- And would denial of such voluntary discharge be fair to her? If denied, wouldn't she become totally ineffective? In fact that would be the biggest injustice to her.
- She cannot be deployed on frontline duties (ie in combat zones), not only during a war, but even during the normal field postings, in insurgency infested areas, as well as on the LoC or LAC. Combat Zones have not been found suitable for women. Moreover, it involves staying on isolated posts with all male troops, where she could be the lone lady. That is just not desirable.
- Then the high altitude areas, except when she is still a spinster, are not meant for lady officers; and postings on Siachen Glacier are simply not. A lone lady in command of all male troops on an isolated, or an air-maintained post is not safe from any angle. And where do her children go? Well this is not to comment on her capabilities in any manner. Capability-wise, they are as capable.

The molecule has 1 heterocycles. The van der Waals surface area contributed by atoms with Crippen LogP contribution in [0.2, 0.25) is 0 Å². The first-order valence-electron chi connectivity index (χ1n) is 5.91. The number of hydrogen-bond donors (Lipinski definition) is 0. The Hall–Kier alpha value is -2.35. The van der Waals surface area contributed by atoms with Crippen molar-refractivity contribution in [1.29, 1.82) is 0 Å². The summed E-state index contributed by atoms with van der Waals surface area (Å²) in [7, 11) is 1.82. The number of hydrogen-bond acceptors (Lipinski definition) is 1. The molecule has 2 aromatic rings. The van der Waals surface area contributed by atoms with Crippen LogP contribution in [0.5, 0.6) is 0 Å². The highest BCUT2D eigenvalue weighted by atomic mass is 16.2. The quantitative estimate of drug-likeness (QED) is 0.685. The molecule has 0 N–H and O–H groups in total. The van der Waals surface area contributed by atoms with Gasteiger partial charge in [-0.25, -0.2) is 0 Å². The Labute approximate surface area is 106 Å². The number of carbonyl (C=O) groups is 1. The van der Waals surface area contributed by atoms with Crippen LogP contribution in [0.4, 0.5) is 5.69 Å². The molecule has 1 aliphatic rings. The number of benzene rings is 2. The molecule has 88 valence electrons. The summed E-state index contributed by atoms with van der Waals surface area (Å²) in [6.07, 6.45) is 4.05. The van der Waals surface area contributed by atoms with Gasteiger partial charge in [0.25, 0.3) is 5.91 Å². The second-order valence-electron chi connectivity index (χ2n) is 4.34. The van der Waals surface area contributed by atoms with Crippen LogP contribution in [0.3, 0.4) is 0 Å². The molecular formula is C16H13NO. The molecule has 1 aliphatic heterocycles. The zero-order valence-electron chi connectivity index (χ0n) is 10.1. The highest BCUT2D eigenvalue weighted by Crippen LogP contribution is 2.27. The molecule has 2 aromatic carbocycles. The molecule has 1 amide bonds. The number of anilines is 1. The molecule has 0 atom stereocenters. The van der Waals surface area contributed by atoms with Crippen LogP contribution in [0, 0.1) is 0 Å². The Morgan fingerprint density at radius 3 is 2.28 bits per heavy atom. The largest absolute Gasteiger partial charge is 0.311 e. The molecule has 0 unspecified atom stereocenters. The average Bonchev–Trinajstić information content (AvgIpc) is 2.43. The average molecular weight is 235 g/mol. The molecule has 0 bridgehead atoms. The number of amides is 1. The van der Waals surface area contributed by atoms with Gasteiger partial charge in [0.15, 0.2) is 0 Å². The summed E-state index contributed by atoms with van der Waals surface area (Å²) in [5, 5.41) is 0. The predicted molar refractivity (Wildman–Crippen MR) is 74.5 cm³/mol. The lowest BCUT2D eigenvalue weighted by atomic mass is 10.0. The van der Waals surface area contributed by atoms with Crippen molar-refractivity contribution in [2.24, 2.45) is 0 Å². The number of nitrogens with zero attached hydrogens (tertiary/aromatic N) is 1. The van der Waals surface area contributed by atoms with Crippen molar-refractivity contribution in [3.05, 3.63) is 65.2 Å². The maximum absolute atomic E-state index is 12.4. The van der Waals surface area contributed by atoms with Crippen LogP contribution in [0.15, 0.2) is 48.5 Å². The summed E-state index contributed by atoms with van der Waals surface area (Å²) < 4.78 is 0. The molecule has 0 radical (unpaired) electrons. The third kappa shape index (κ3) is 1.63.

- Then would it be cost-effective to the nation, if a lady officer decides to leave the service prematurely before 20 years of service, after having gone through a four-year training ? Would that not amount to denial of vacancies to the male candidates, who would invariably be asked to serve for the mandatory period of 20 years.
- Moreover, the units being out on long training periods in deserts and other terrains where one has to stay in tents, and they have to move out at odd hours during day time as well as nights, for considerable periods, are not conducive for lady officers, especially with young children. Imagine, they being put through a five-month plus, long military exercise like 'Excercise Brasstacks' ! And then there are various annual Operational Alerts on our borders.